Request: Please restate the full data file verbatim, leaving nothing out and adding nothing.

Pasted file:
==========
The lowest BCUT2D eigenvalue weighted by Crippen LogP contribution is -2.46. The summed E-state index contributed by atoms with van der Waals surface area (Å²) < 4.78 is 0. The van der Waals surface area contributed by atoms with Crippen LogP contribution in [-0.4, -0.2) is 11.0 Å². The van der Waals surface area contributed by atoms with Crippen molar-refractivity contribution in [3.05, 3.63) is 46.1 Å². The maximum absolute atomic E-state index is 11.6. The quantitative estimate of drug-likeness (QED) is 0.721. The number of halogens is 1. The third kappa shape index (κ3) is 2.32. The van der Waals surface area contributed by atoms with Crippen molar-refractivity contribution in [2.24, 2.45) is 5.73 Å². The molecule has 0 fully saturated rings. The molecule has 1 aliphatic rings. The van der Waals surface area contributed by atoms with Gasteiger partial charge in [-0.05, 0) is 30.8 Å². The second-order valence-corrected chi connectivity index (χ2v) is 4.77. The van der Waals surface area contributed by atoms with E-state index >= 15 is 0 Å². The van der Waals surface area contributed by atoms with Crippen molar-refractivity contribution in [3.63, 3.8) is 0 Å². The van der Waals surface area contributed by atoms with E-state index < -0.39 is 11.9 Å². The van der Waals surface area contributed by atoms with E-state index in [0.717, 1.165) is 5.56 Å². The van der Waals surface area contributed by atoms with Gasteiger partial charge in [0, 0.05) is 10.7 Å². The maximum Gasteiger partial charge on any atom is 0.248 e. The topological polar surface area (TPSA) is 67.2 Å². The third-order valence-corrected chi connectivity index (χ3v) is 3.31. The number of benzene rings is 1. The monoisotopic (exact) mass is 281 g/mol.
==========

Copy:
The lowest BCUT2D eigenvalue weighted by Crippen LogP contribution is -2.46. The summed E-state index contributed by atoms with van der Waals surface area (Å²) < 4.78 is 0. The van der Waals surface area contributed by atoms with Crippen LogP contribution in [-0.4, -0.2) is 11.0 Å². The van der Waals surface area contributed by atoms with Crippen molar-refractivity contribution in [3.05, 3.63) is 46.1 Å². The maximum absolute atomic E-state index is 11.6. The quantitative estimate of drug-likeness (QED) is 0.721. The number of halogens is 1. The third kappa shape index (κ3) is 2.32. The van der Waals surface area contributed by atoms with Crippen molar-refractivity contribution in [2.24, 2.45) is 5.73 Å². The molecule has 0 fully saturated rings. The molecule has 1 aliphatic rings. The van der Waals surface area contributed by atoms with Gasteiger partial charge in [-0.05, 0) is 30.8 Å². The second-order valence-corrected chi connectivity index (χ2v) is 4.77. The van der Waals surface area contributed by atoms with E-state index >= 15 is 0 Å². The van der Waals surface area contributed by atoms with Crippen molar-refractivity contribution in [3.63, 3.8) is 0 Å². The van der Waals surface area contributed by atoms with E-state index < -0.39 is 11.9 Å². The van der Waals surface area contributed by atoms with E-state index in [0.717, 1.165) is 5.56 Å². The van der Waals surface area contributed by atoms with Gasteiger partial charge in [0, 0.05) is 10.7 Å². The maximum Gasteiger partial charge on any atom is 0.248 e. The topological polar surface area (TPSA) is 67.2 Å². The third-order valence-corrected chi connectivity index (χ3v) is 3.31. The number of benzene rings is 1. The monoisotopic (exact) mass is 281 g/mol.